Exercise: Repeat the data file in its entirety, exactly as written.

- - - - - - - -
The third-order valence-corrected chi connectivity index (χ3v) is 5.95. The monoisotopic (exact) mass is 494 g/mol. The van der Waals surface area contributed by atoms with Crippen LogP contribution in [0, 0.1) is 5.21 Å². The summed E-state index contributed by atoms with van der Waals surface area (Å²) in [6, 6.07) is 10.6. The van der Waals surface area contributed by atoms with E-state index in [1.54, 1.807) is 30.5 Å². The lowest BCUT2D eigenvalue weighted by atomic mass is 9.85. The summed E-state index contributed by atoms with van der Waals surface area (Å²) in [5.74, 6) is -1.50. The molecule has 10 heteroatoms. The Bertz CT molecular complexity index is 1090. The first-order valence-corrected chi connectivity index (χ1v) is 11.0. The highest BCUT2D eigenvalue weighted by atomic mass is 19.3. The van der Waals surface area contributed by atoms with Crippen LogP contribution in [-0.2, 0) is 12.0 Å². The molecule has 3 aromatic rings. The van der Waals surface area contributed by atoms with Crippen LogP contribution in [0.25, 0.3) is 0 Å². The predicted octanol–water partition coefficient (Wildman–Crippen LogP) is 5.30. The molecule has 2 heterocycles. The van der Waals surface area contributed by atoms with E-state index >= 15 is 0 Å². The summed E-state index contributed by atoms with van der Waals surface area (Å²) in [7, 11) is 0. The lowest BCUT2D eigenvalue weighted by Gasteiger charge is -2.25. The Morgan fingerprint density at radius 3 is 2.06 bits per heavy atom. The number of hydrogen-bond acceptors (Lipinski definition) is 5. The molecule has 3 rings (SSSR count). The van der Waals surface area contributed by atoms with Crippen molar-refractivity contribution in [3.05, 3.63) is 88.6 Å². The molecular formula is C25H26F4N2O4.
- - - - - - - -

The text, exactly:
The third-order valence-corrected chi connectivity index (χ3v) is 5.95. The monoisotopic (exact) mass is 494 g/mol. The van der Waals surface area contributed by atoms with Crippen LogP contribution in [0, 0.1) is 5.21 Å². The summed E-state index contributed by atoms with van der Waals surface area (Å²) in [6, 6.07) is 10.6. The van der Waals surface area contributed by atoms with E-state index in [1.54, 1.807) is 30.5 Å². The lowest BCUT2D eigenvalue weighted by atomic mass is 9.85. The summed E-state index contributed by atoms with van der Waals surface area (Å²) in [5.74, 6) is -1.50. The molecule has 10 heteroatoms. The Bertz CT molecular complexity index is 1090. The first-order valence-corrected chi connectivity index (χ1v) is 11.0. The highest BCUT2D eigenvalue weighted by atomic mass is 19.3. The van der Waals surface area contributed by atoms with Crippen LogP contribution in [-0.2, 0) is 12.0 Å². The molecule has 3 aromatic rings. The van der Waals surface area contributed by atoms with Crippen LogP contribution in [0.25, 0.3) is 0 Å². The predicted octanol–water partition coefficient (Wildman–Crippen LogP) is 5.30. The molecule has 2 heterocycles. The van der Waals surface area contributed by atoms with E-state index >= 15 is 0 Å². The summed E-state index contributed by atoms with van der Waals surface area (Å²) in [7, 11) is 0. The lowest BCUT2D eigenvalue weighted by Gasteiger charge is -2.25. The Morgan fingerprint density at radius 3 is 2.06 bits per heavy atom. The number of hydrogen-bond acceptors (Lipinski definition) is 5. The molecule has 3 rings (SSSR count). The van der Waals surface area contributed by atoms with Crippen molar-refractivity contribution in [3.05, 3.63) is 88.6 Å². The molecular formula is C25H26F4N2O4.